Anowar and Helal said the militants were in control of a 100 to 200 mile area. They were heavily armed and organised into groups like the military.
“Wherever we were taken, we saw new militants,” they said.
“On the fifth day, an IS militant came to our room to give us a lesson about Islam.
“But when he saw us regularly saying our prayers and reading the Quran, something the other militants had also reported about us, he did not try teaching us Islam again,” Anowar said.
“On the ninth or tenth day, one of the militants told us not to worry. He said we would be freed because we are Muslim.
“Two or three militants occasionally came into our cell and said their prayers with us,” Anowar said.
Anowar and Helal told the Dhaka Tribune they were never tortured or threatened by the IS militants.
“We slept most of the time. Our only problem was the scarcity of food and water,” Anowar said.
“For us, they had two standing instructions: Do not try to flee and do not shout. Either offence, the guards said, would get us killed,” Anowar recalls.
Anowar said he observed, while out to use the latrine, that the militants had kept them confined in a camp in the desert that included some old, brick, single-storey buildings.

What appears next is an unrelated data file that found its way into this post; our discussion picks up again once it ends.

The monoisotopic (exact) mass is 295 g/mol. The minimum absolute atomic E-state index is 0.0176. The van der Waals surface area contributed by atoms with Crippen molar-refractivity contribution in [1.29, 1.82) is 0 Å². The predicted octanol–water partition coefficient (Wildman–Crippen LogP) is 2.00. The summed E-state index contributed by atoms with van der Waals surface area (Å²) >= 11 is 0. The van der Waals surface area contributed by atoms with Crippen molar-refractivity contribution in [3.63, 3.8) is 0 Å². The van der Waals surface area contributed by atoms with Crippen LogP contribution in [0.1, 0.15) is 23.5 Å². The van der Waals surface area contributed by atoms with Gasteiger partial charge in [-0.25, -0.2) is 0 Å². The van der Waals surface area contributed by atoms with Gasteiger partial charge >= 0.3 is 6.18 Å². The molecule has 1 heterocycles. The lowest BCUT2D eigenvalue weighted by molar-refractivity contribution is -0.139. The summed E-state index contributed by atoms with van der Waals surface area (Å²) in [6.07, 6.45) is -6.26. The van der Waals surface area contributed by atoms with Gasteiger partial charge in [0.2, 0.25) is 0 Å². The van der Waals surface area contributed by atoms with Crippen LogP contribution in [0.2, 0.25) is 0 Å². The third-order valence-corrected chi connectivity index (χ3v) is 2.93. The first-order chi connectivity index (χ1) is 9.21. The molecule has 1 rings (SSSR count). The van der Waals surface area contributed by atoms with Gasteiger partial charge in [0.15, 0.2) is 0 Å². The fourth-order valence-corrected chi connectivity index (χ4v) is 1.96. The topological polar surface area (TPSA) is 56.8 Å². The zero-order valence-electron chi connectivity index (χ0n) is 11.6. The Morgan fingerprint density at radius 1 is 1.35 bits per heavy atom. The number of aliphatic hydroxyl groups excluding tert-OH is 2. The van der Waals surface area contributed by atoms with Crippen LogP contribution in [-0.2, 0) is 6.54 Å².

While at camp, the militants did not wear masks, he said.
“It would not be possible to flee from the camp. The vast desert and the armed surveillance of the militants made it impossible to run. From my experience in Libya for the last five years, I know such camps are at least 500 kilometres away from any city,” he said.
Anowar and Helal said they saw their non-Muslim VAOS colleagues just twice during their captivity. They are not sure what became of them.
“During our fourth move to a new holding site, we saw them in another pick-up van. After that we never saw them again,” Helal said. He added: “Please do not write anything that might cause our non-Muslim colleagues harm.”
In the eighteen days they were under the power of the IS, they say they never heard the sound of screaming or shouting.
“On the evening of March 23, they shifted us to our last destination: A madrasa in Sirte city. They told us in broken English to eat and rest there,” Anowar said.
“We three Muslims – two Bangladeshis and a Ghanaian – travelled in their car across the desert for seven or eight hours to get to the madrasa,” he said.
“After that, there were no longer any militants guarding us.
“We managed to phone family members and our recruiting company, using the madrasa students’ phones,” Anwar said.
“The next day a driver from VAOS rescued us from the Sirte madrasa. He gave us fresh clothes. We had not changed our clothes in 18 days,” he said.
VAOS paid them 200 Libyan dinars and their due salaries.
“We were shifted to hospital and then we were met by officials from the Bangladesh embassy in Libya,” he added.
Anowar and Helal say they pray their non-Muslims colleagues are freed by IS.
“The sorrow of being confined, of living without word from family, cannot be expressed in words.
“Now we just want to spend time with our families,” Anowar told the Dhaka Tribune.
This Story published in Dhaka Tribune…Link:http://www.dhakatribune.com/bangladesh/2015/apr/08/sorrow-being-confined-cannot-be-expressed-words